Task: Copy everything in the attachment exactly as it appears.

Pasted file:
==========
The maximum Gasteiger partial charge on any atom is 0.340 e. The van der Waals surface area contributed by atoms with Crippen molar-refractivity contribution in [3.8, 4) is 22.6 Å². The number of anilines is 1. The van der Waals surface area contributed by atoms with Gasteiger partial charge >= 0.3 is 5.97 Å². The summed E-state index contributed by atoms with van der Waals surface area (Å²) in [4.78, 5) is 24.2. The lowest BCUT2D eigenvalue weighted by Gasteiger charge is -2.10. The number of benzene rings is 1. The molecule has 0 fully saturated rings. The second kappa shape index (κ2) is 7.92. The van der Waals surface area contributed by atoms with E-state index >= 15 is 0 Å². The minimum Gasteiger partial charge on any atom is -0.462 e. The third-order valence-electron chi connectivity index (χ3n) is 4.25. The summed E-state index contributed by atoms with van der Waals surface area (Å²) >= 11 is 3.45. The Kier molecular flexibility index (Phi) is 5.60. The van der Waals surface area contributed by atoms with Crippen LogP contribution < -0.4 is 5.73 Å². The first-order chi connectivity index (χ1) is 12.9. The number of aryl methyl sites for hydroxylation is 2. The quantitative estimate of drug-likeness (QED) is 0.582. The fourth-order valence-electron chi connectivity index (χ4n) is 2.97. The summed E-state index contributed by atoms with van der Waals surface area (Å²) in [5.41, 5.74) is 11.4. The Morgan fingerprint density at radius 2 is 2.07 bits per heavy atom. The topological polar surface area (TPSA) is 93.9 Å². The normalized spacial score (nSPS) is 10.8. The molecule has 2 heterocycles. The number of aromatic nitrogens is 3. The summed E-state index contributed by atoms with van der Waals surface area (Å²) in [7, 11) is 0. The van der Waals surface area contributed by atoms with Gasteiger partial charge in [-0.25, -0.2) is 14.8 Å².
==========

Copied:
The maximum Gasteiger partial charge on any atom is 0.340 e. The van der Waals surface area contributed by atoms with Crippen molar-refractivity contribution in [3.8, 4) is 22.6 Å². The number of anilines is 1. The van der Waals surface area contributed by atoms with Gasteiger partial charge >= 0.3 is 5.97 Å². The summed E-state index contributed by atoms with van der Waals surface area (Å²) in [4.78, 5) is 24.2. The lowest BCUT2D eigenvalue weighted by Gasteiger charge is -2.10. The number of benzene rings is 1. The molecule has 0 fully saturated rings. The second kappa shape index (κ2) is 7.92. The van der Waals surface area contributed by atoms with E-state index >= 15 is 0 Å². The minimum Gasteiger partial charge on any atom is -0.462 e. The third-order valence-electron chi connectivity index (χ3n) is 4.25. The summed E-state index contributed by atoms with van der Waals surface area (Å²) >= 11 is 3.45. The Kier molecular flexibility index (Phi) is 5.60. The van der Waals surface area contributed by atoms with Crippen LogP contribution < -0.4 is 5.73 Å². The first-order chi connectivity index (χ1) is 12.9. The number of aryl methyl sites for hydroxylation is 2. The quantitative estimate of drug-likeness (QED) is 0.582. The fourth-order valence-electron chi connectivity index (χ4n) is 2.97. The summed E-state index contributed by atoms with van der Waals surface area (Å²) in [5.41, 5.74) is 11.4. The Morgan fingerprint density at radius 2 is 2.07 bits per heavy atom. The topological polar surface area (TPSA) is 93.9 Å². The normalized spacial score (nSPS) is 10.8. The molecule has 2 heterocycles. The number of aromatic nitrogens is 3. The summed E-state index contributed by atoms with van der Waals surface area (Å²) in [7, 11) is 0. The van der Waals surface area contributed by atoms with Gasteiger partial charge in [-0.25, -0.2) is 14.8 Å².